It's worth considering that with a lightish a/c the descent speed may be closer to Vmd and hence the glide is more efficient, i.e. burns off less energy to maintain the required speed. Given thrust is idle, the energy used up is mainly potential (height) energy.

AerocatS2A
6th Jul 2006, 13:21
I'm perhaps not the best person to comment (being only a lapsed glider pilot) but nobody else as so...
My first thought was why did you allow the plane to dictate your speed? Perhaps it's different in a jet but in a glider you select a speed based on the aircraft type (eg it's recommended landing speed) and add an allowance for wind shear.

Large aircraft have a lower recommended airspeed for landing the lighter they are. Small aircraft can get away with a one-speed-suits-all type approach, but that doesn't work on a larger scale.

Rainbird
6th Jul 2006, 17:37
My 2c on the matter. Drag is proportional to velocity squared... so.. for a specific configuration you can increase drag and loss of potential energy(altitude) by keeping the speed up.
This is for a specific configuration only.. putting out flaps/gear and spoilers will increase the drag above the clean configuration. A faster speed in those configurations will improve descent rate/energy loss as well.

Sounds reasonable to me.. feel free to poke holes in my thinking!

Intruder
6th Jul 2006, 19:05
A light airplane can descend more steeply than a heavy airplane, but it doesn't have anything directly to do with momentum or acceleration.

Given the same airplane at 2 different weights, the speed for maximum glide will be lower for the light airplane, because the angle of attack for max glide will result in a lower airspeed. Remember that the glide ANGLE at max glide is the same, regardless of weight.

Take, for example, a B747. At max takeoff weight the max glide speed is around 260 KIAS; at light weight it can be as low as 210 KIAS. So, the lightweight 747 descending at 260 KIAS is descending much more steeply that the heavyweight, because it is flying 50 KT faster than optimum.

nugpot
6th Jul 2006, 20:40
I think I'm starting to get a clearer picture but could someone just confirm that I am understanding this correctly:

- For a given airspeed (ie. Vmo) a heavier aircraft would have to begin descent earlier than a light aircraft because, due to the increased momentum, it would require maintaining a lower rate of descent to avoid exceeding this speed?

Your deduction is correct, but I think the reason is more "apparent thrust" than momentum. Your weight acts as thrust in the descent as explained earlier by JonaLX.


- If asked to maintain a slower airspeed than normal on the descent, the aircraft would have to descend earlier because it would then be descending closer to its best Lift:Drag angle of attack and would therefore have a lower rate of descent for the given airspeed?

Yes and no. For the same rate-of-descent, your speed would be lower for a lighter a/c at idle power. In other words, you would need a higher ROD for the same speed, compared to a heavy a/c.

I practice, I plan idle descents for heavy approaches and power-on descents for a very light a/c. This keeps my ROD constant (start descent at same point) and I then use power to maintain same speed profile.

The worst case scenario in my a/c, is a light a/c in icing conditions (Min N2 limit with anti-ice) with Radar slowing you down early. You are almost guaranteed to need flight spoiler.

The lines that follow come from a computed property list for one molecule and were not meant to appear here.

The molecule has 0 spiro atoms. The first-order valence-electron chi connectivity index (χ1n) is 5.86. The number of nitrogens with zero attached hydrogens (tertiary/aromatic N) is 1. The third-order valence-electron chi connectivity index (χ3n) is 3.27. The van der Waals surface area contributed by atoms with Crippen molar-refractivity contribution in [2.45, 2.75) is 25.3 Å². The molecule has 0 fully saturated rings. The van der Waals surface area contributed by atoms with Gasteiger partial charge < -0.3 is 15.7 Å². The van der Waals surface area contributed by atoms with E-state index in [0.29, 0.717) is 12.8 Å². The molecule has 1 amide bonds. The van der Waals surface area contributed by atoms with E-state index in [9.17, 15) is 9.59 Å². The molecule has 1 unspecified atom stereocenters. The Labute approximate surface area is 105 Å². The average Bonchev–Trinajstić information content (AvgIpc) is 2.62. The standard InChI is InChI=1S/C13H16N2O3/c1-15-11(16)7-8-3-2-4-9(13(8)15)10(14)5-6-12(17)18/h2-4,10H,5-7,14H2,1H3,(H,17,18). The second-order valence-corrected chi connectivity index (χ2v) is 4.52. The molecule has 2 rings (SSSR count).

Joetom
6th Jul 2006, 20:58
Am confused now.
.
Question for example, two 744s in cruise at same FL, one very heavy, one very light. Switch off the engines, which one will glide the longer distance in still air.???:oh:

Air Mail
6th Jul 2006, 21:23
I think they would glide the same distance since the glide angle (L/D) is the same.

This angle occurs at a higher speed on the heavier aircraft so it would get there faster. (Hence why racing gliders fill their wings with water!)

OPEN DES
6th Jul 2006, 21:51
My 2ct worth

A lighter aircraft will glide as good as a heavier aircraft. Glide angle is defined primarily by the wing design: L/D ratio is equal for both a heavy and a light aircraft and can be considered a wing property. Best L/D ratio or best glide is achieved at a certain speed, this speed coincides with Vmindrag and is proportional to the stall speed. A heavy aircraft will obviously require a higher speed to glide the same angle as a light one.

However, in normal jet airline ops we never encounter this situation. For a normal descent we fly fixed speed (lets keep it simple). Descending at this fixed speed the heavier aircraft will have a better glide angle than the lighter purely because it flies closer to its "Best L/D ratio speed". Obviously the lighter aircraft will fly more away from this speed a.k.a. Vmd, which means a significantly higher relative drag, and thus descent angle.

GMS
7th Jul 2006, 09:08
If you want to see how weight affects the descent characteristics of your aircraft, you can play around with the FMC/FMGC Zero Fuel Weight. Just remember to put the correct weight back in the box when you finish!!!


GMS

chornedsnorkack
7th Jul 2006, 09:25
My 2c on the matter. Drag is proportional to velocity squared... so.. for a specific configuration you can increase drag and loss of potential energy(altitude) by keeping the speed up.
This is for a specific configuration only.. putting out flaps/gear and spoilers will increase the drag above the clean configuration. A faster speed in those configurations will improve descent rate/energy loss as well.

Sounds reasonable to me.. feel free to poke holes in my thinking!

Drag is proportional to velocity squared - but so is lift. If you keep the speed up at a specific configuration, your lift will increase above your weight, so the plane will accelerate upwards and lose rate of descent!

As long as the plane keeps a constant rate of descent, lift has to stay equal to weight. Therefore, you can only change your airspeed if you simultaneously change your lift coefficient, e. g. by changing the angle of attack.

OPEN DES
7th Jul 2006, 11:20
Hi GMS,

Thats true. But the change in descent profile will be because of the ECON SPEED being further away from the optimum L/D (which is proportional to Vs1g) when being lighter weight. The ECON SPEED should be somewhat similar for both the heavy and the light cases.



Cheers

Brian Abraham
9th Jul 2006, 03:05
Am told an emergency descent in a very, very light 747 is enough to thrill a jaded amusement park roller coaster rider.